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Differing LCC impacts on different routes July 2005 Download PDF

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What happens when an LCC enters a new route is not always obvious. As part of a review of state of the sector (in which the consultants see growth as slowing as markets become saturated and the full–service carriers adapt competitively).

The classic LCC effect is shown in the London–Barcelona example, whereby the entry of easyJet created a new market through price stimulation leaving the incumbent carriers, BA and Iberia operating as code–sharing partners, with more or less their existing volumes. This route has all the best stimulation characteristics — leisure demand both ways, an unexploited VFR market, a growing cost–sensitive business segment and relatively high incumbent fares.

At Carcassone, Ryanair created a new and growing market from zero (partly comprising British second–home owners). In this case Carcassone proved to be an effective alternative to Toulouse airport.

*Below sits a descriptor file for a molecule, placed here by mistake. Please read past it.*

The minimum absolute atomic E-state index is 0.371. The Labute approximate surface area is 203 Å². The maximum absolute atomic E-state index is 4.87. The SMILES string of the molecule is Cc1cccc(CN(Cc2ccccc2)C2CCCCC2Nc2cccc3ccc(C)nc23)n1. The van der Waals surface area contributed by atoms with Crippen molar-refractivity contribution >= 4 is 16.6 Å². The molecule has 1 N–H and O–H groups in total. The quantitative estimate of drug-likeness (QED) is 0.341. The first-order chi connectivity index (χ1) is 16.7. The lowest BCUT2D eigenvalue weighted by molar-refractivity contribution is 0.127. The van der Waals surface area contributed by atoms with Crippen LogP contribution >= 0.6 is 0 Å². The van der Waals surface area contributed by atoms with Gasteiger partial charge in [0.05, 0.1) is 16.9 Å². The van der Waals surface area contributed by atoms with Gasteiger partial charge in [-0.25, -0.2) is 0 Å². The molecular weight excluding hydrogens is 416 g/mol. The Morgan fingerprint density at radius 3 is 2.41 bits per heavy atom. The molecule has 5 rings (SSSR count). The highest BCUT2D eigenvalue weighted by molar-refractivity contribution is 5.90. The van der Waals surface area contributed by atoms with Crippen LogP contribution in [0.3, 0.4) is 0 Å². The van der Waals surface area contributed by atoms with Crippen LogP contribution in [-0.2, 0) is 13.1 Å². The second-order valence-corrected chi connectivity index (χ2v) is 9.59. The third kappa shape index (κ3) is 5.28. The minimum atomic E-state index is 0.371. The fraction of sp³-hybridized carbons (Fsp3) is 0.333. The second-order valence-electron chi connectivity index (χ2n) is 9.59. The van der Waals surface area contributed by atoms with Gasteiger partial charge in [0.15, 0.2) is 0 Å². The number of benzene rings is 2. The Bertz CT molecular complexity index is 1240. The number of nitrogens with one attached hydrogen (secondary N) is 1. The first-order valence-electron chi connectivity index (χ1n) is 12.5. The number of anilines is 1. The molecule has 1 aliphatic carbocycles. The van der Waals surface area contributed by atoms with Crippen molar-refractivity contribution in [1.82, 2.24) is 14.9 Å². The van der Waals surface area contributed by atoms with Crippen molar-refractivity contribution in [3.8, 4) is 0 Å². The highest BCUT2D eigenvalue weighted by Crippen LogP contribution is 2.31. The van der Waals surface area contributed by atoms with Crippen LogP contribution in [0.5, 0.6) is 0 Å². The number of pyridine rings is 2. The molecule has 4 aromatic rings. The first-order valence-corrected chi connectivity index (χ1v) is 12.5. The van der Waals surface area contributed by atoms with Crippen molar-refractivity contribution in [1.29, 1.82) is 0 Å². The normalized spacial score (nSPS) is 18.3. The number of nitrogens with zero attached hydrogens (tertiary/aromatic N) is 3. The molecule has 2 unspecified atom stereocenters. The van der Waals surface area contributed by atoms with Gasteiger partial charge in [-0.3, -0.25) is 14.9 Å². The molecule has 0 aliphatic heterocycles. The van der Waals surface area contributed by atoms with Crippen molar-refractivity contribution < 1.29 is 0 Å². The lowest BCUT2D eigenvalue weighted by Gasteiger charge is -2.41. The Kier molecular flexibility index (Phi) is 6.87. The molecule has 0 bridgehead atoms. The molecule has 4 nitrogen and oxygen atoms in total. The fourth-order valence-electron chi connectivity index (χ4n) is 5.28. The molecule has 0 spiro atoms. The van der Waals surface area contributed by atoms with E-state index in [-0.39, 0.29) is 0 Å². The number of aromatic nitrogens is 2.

Aarhus near Copenhagen is an example of a market that grew rapidly following Ryanair’s entry but appears to have reached saturation point, where low price buckets fail to generate additional volumes.

The LCCs, unlike the legacy carriers, do not sink costs into routes: if a route cannot reach the required level of profitability, it will be abandoned. And measuring route profitability is a much more precise exercise for the LCCs than for the legacies which have to take into account possible network effects, consider the impact of changing aircraft type, address entrenched union and management positions, etc.

Despite its lucrative and controversial agreement with Charleroi Airport, Ryanair closed its London Stansted–Charleroi service in late 2004. Here, it appears, the distance of the airport from the city of Brussels combined with high–speed train competition into the centre of Brussels, rendered this low–cost service unviable. An LCC service from Stansted to Brussels Zaventem might be a different story, but that’s unlikely unless a agreement could be reached on airport charges in Brussels.

Two examples of cannibalisation are shown. On London Stansted–Genoa, Ryanair has stimulated a new market and has also wiped out the incumbents, with Alitalia now having fully withdrawn from this route — a picture that is replicated on most of the UK–Italy city–pairs. On the route from London (Luton, Stansted and Gatwick) to Faro in Portugal, easyJet’s expansion has mostly been at the expense of the charter carriers.


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